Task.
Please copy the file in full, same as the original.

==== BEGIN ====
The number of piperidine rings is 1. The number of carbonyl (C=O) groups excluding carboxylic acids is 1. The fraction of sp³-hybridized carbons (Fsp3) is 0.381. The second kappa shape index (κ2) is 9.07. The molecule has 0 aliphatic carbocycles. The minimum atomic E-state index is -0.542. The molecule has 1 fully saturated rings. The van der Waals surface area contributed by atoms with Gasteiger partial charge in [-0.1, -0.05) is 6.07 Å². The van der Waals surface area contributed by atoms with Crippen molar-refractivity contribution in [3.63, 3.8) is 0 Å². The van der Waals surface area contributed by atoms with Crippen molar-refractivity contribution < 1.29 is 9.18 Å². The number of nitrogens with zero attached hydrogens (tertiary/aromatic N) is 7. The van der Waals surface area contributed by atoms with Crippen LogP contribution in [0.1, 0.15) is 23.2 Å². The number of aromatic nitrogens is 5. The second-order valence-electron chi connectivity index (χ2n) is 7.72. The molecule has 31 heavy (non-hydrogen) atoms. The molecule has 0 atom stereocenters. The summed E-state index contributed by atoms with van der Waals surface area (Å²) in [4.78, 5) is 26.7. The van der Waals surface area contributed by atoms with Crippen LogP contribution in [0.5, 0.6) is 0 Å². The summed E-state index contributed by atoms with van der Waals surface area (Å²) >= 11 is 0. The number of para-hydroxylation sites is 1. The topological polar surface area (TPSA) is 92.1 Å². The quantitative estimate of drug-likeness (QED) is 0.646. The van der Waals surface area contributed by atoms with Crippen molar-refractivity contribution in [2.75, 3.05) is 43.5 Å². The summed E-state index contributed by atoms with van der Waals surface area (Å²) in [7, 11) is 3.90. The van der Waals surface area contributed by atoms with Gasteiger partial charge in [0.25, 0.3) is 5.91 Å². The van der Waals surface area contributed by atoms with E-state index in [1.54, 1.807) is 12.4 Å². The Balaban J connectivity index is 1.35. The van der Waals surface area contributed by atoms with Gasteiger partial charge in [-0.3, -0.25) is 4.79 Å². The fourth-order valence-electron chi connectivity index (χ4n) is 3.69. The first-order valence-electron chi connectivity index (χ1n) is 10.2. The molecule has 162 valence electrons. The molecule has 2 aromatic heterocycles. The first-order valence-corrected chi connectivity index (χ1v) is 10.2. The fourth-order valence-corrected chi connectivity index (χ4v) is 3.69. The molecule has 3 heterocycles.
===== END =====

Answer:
The number of piperidine rings is 1. The number of carbonyl (C=O) groups excluding carboxylic acids is 1. The fraction of sp³-hybridized carbons (Fsp3) is 0.381. The second kappa shape index (κ2) is 9.07. The molecule has 0 aliphatic carbocycles. The minimum atomic E-state index is -0.542. The molecule has 1 fully saturated rings. The van der Waals surface area contributed by atoms with Gasteiger partial charge in [-0.1, -0.05) is 6.07 Å². The van der Waals surface area contributed by atoms with Crippen molar-refractivity contribution in [3.63, 3.8) is 0 Å². The van der Waals surface area contributed by atoms with Crippen molar-refractivity contribution < 1.29 is 9.18 Å². The number of nitrogens with zero attached hydrogens (tertiary/aromatic N) is 7. The van der Waals surface area contributed by atoms with Crippen LogP contribution in [0.1, 0.15) is 23.2 Å². The number of aromatic nitrogens is 5. The second-order valence-electron chi connectivity index (χ2n) is 7.72. The molecule has 31 heavy (non-hydrogen) atoms. The molecule has 0 atom stereocenters. The summed E-state index contributed by atoms with van der Waals surface area (Å²) in [4.78, 5) is 26.7. The van der Waals surface area contributed by atoms with Crippen LogP contribution in [0.5, 0.6) is 0 Å². The summed E-state index contributed by atoms with van der Waals surface area (Å²) >= 11 is 0. The number of para-hydroxylation sites is 1. The topological polar surface area (TPSA) is 92.1 Å². The quantitative estimate of drug-likeness (QED) is 0.646. The van der Waals surface area contributed by atoms with Crippen molar-refractivity contribution in [2.75, 3.05) is 43.5 Å². The summed E-state index contributed by atoms with van der Waals surface area (Å²) in [7, 11) is 3.90. The van der Waals surface area contributed by atoms with Gasteiger partial charge in [0.25, 0.3) is 5.91 Å². The van der Waals surface area contributed by atoms with E-state index in [1.54, 1.807) is 12.4 Å². The Balaban J connectivity index is 1.35. The van der Waals surface area contributed by atoms with Gasteiger partial charge in [-0.3, -0.25) is 4.79 Å². The fourth-order valence-electron chi connectivity index (χ4n) is 3.69. The first-order valence-electron chi connectivity index (χ1n) is 10.2. The molecule has 162 valence electrons. The molecule has 2 aromatic heterocycles. The first-order valence-corrected chi connectivity index (χ1v) is 10.2. The fourth-order valence-corrected chi connectivity index (χ4v) is 3.69. The molecule has 3 heterocycles.